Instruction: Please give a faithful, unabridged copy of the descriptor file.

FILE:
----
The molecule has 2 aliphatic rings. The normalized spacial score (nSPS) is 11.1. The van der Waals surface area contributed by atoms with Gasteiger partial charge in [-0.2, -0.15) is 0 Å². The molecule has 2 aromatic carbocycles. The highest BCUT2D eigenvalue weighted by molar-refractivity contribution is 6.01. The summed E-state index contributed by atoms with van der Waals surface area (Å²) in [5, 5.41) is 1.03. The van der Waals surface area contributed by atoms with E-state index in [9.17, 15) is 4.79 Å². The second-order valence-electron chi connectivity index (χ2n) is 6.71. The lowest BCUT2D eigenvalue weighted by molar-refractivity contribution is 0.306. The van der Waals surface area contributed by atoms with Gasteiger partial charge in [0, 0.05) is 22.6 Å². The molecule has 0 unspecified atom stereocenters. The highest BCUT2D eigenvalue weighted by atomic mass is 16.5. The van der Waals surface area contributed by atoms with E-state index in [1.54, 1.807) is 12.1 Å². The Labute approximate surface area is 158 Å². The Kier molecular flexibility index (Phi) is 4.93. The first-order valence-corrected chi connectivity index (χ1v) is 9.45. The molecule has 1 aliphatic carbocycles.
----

The molecule has 2 aliphatic rings. The normalized spacial score (nSPS) is 11.1. The van der Waals surface area contributed by atoms with Gasteiger partial charge in [-0.2, -0.15) is 0 Å². The molecule has 2 aromatic carbocycles. The highest BCUT2D eigenvalue weighted by molar-refractivity contribution is 6.01. The summed E-state index contributed by atoms with van der Waals surface area (Å²) in [5, 5.41) is 1.03. The van der Waals surface area contributed by atoms with E-state index in [9.17, 15) is 4.79 Å². The second-order valence-electron chi connectivity index (χ2n) is 6.71. The lowest BCUT2D eigenvalue weighted by molar-refractivity contribution is 0.306. The van der Waals surface area contributed by atoms with Gasteiger partial charge in [0, 0.05) is 22.6 Å². The molecule has 0 unspecified atom stereocenters. The highest BCUT2D eigenvalue weighted by atomic mass is 16.5. The van der Waals surface area contributed by atoms with E-state index in [1.54, 1.807) is 12.1 Å². The Labute approximate surface area is 158 Å². The Kier molecular flexibility index (Phi) is 4.93. The first-order valence-corrected chi connectivity index (χ1v) is 9.45. The molecule has 1 aliphatic carbocycles.